Firstly, cotija cheese is made in Mexico and imported to various countries. For this reason, it can be a little expensive and may not be within everyone’s budget. Also, because of the same reason, there are chances of the availability of the cheese being limited. 

    In these cases, a substitute will definitely come handy. Moreover, it contains saturated fats and cholesterol. Although this may be a problem with most types of cheese, there are various types of cheese that are healthier and worth consideration. 

    Moreover, if you have any of the substitutes handy, why bother running to the store? You can always just use a substitute instead and save yourself some time. These are reasons worthy enough to consider using a substitute. 

    I think I have given you enough information on cotija cheese. Now, let me take you to the main attraction of this article, its best substitutes. Read on to know all about them!

    7 Best Cotija Cheese Substitutes

    This section has the best substitutes for cotija cheese. Moreover, you will get to know how to use each substitute in your recipes too. 

    1. Feta

    Feta is originally from Greece with a creamy texture. It has a salty taste and crumbles similar to unaged Cotija cheese. Hence, it can work as a substitute for the same. 

    Feta is very easily available worldwide. It will definitely be more readily available than Cotija cheese, which itself is a great reason to use it as a substitute. It has many similarities with cotija cheese. 

    Hence can be added to any recipe as a substitute in a 1:1 ratio. Feta is, however, usually packed in brine since it tends to dry out quickly. So, while using it as a substitute, make sure you add some of the brine to give it a moist texture. 

    2. Queso Fresco

    Queso fresco is more acidic than Cotija cheese and crumbles well, similar to cotija cheese. Hence, it can be used as a substitute for the same. 

    The texture of queso fresco may seem a little dry as compared to that of cotija cheese. However, it does have a similar sharp flavor. Queso fresco generally works well with various savory dishes such as tacos, soups, enchiladas, etc.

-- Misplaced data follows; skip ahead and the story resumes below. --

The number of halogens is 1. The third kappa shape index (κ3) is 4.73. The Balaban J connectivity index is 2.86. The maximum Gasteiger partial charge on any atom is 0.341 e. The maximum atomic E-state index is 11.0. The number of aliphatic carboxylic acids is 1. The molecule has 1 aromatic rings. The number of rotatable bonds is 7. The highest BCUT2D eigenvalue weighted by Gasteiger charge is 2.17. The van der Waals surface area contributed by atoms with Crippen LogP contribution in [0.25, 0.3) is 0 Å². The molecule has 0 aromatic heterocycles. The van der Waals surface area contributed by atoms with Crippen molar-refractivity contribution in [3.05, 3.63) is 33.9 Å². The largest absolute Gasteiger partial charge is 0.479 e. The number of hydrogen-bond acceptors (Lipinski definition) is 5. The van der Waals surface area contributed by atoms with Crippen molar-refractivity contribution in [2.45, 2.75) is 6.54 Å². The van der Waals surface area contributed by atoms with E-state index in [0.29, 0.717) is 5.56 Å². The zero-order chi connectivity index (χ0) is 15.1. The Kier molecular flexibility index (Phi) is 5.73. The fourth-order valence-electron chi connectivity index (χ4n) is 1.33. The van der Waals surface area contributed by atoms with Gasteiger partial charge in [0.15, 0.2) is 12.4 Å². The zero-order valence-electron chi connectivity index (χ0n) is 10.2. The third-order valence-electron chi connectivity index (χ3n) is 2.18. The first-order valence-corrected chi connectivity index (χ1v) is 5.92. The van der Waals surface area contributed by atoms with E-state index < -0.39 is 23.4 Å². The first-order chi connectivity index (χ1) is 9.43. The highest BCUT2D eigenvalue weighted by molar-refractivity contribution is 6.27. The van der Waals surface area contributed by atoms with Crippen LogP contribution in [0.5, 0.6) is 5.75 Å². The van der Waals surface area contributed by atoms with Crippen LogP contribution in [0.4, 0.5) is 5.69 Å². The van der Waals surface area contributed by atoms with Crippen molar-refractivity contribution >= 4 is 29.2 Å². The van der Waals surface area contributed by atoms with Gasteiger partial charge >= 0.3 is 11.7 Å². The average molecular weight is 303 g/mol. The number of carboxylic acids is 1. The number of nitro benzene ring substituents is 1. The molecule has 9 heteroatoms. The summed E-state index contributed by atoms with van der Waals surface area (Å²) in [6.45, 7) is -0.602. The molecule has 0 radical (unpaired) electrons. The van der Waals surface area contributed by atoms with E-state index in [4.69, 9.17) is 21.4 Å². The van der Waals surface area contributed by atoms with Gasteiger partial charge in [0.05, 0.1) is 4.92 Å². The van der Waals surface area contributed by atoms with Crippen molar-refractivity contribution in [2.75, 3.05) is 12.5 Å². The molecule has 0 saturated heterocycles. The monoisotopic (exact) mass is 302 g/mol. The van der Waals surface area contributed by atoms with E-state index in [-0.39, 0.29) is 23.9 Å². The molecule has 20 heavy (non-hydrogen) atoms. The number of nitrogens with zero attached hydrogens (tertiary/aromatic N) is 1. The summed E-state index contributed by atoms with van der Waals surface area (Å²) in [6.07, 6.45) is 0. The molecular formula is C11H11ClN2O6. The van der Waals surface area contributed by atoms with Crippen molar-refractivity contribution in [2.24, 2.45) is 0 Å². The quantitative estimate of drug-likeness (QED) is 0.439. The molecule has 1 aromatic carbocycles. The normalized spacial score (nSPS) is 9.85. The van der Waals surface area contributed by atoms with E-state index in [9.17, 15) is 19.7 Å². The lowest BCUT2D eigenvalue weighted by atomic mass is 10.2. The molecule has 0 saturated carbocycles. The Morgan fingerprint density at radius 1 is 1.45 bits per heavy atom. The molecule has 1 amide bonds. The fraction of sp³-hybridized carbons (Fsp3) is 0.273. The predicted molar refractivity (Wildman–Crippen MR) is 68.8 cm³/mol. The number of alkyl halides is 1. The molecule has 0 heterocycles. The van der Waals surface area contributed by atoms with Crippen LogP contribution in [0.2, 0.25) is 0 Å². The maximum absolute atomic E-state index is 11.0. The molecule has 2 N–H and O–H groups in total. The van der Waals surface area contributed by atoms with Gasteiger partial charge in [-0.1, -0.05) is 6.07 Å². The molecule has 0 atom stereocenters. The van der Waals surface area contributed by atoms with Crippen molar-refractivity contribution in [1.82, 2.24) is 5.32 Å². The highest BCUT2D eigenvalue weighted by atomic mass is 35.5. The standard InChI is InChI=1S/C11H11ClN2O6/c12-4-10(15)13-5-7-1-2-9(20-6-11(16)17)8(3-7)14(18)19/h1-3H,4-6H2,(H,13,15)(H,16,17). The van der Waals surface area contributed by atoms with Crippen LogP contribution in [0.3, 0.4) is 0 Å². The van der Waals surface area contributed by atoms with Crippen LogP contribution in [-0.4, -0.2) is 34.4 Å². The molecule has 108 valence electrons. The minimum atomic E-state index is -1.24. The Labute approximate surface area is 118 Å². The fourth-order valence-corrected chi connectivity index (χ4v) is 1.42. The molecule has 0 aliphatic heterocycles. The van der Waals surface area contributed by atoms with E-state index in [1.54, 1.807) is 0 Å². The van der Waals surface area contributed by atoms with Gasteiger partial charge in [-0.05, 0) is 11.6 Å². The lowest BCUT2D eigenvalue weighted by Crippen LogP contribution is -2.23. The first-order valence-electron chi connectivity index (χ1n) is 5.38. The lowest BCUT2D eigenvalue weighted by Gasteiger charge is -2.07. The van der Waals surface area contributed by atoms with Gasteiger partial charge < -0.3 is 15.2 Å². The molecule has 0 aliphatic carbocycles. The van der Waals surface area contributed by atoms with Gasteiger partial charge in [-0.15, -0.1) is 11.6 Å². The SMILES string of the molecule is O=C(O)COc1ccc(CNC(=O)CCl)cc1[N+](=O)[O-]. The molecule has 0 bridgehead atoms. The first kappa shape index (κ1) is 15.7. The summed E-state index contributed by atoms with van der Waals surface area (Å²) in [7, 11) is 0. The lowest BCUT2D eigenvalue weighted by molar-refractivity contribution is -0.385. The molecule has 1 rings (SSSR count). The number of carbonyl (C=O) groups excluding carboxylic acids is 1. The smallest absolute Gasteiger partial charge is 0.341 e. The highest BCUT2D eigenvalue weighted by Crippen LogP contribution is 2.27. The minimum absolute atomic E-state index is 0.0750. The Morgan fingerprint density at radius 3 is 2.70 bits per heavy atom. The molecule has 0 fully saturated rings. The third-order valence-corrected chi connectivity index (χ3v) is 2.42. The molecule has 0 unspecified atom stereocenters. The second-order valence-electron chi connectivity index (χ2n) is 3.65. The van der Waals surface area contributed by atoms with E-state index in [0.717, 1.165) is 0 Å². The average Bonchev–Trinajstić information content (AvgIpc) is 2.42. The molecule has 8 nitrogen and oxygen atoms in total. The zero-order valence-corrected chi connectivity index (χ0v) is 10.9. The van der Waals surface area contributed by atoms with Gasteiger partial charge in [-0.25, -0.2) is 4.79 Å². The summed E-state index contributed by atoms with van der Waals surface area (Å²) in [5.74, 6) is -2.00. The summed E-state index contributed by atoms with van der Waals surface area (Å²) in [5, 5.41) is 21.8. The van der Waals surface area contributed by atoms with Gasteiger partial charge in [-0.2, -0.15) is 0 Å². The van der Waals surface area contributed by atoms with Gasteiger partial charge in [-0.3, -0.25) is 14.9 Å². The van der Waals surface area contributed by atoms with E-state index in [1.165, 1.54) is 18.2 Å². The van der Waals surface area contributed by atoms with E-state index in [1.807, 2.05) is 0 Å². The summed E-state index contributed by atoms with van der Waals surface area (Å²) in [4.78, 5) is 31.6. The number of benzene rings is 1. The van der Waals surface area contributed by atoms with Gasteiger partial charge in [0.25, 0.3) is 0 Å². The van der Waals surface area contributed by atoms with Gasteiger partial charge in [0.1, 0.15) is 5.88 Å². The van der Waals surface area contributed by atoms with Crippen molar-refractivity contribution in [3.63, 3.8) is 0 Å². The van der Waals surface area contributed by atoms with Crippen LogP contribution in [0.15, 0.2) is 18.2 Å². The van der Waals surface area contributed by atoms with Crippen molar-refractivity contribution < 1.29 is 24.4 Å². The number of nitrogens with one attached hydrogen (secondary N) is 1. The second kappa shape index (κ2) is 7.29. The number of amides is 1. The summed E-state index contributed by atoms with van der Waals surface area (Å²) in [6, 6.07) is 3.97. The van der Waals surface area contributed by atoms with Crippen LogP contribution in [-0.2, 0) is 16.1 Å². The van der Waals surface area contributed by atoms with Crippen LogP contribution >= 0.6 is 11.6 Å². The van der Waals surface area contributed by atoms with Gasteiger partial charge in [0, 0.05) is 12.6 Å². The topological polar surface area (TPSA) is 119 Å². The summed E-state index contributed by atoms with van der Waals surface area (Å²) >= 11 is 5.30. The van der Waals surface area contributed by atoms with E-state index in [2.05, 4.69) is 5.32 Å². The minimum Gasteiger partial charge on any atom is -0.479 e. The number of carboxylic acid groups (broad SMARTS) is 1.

Moreover, it also makes a great addition to various salads. It can be used as a substitute in a 1:1 ratio, generally. However, keep in mind that queso fresco is acidic. So, you might want to alter the amount of the other acidic ingredients in your recipe. 

    3. Parmesan

    Cotija cheese is often known as the Mexican equivalent of parmesan cheese. Parmesan cheese has a salty texture and grates and crumbles, very similar to cotija cheese. Hence, it can be used as a substitute for the same. 

    Parmesan cheese is hard and grainy with a nutty undertone. It is quite similar to aged cotija and can work in various recipes that call for the same. Moreover, parmesan has vital nutrients quite similar to cotija. 

    Since both these types of cheese are very similar in terms of flavor and texture, you can generally use parmesan in a 1:1 ratio as a Cotija cheese substitute. It is used exponentially in Italian cuisine. However, it makes a great addition to Mexican food too. 

    4. Anejo

    Anejo is a type of Spanish-aged cheese. It is usually just aged queso fresco. Hence, it has a texture similar to queso fresco with a stronger flavor. It can easily be used as a substitute for cotija cheese. 

    Anejo often has a red hue on the rind. This is because it is often rolled in paprika to give it a spicy kick. Moreover, Anejo is generally drier and crumblier than cotija cheese. 

    Anejo also has very similar nutritional values to cotija cheese. Hence, even from a nutritional standpoint, Anejo works as a great substitute. However, an important thing to remember is that spice is often added to Anejo.

    Generally, a 1:1 ratio for substitution works well. However, you may want to cut down the quantity of Anejo by a bit if you want the spice level to be milder. 

    5. Pecorino Romano

    Pecorino Romano is one of the oldest types of cheese out there. It has a nutty and salty flavor, similar to that of parmesan and cotija. Hence, it can be used as a substitute for cotija cheese. 

    Pecorino romano can work really well as a cotija cheese substitute in almost all savory recipes. It tends to work well for binding too. The salty flavor of pecorino romano adds a lot to a dish. 

    In fact, you can hardly tell the difference in case you use pecorino romano in place of Cotija cheese. You can use it in a 1:1 ratio as a Cotija cheese substitute.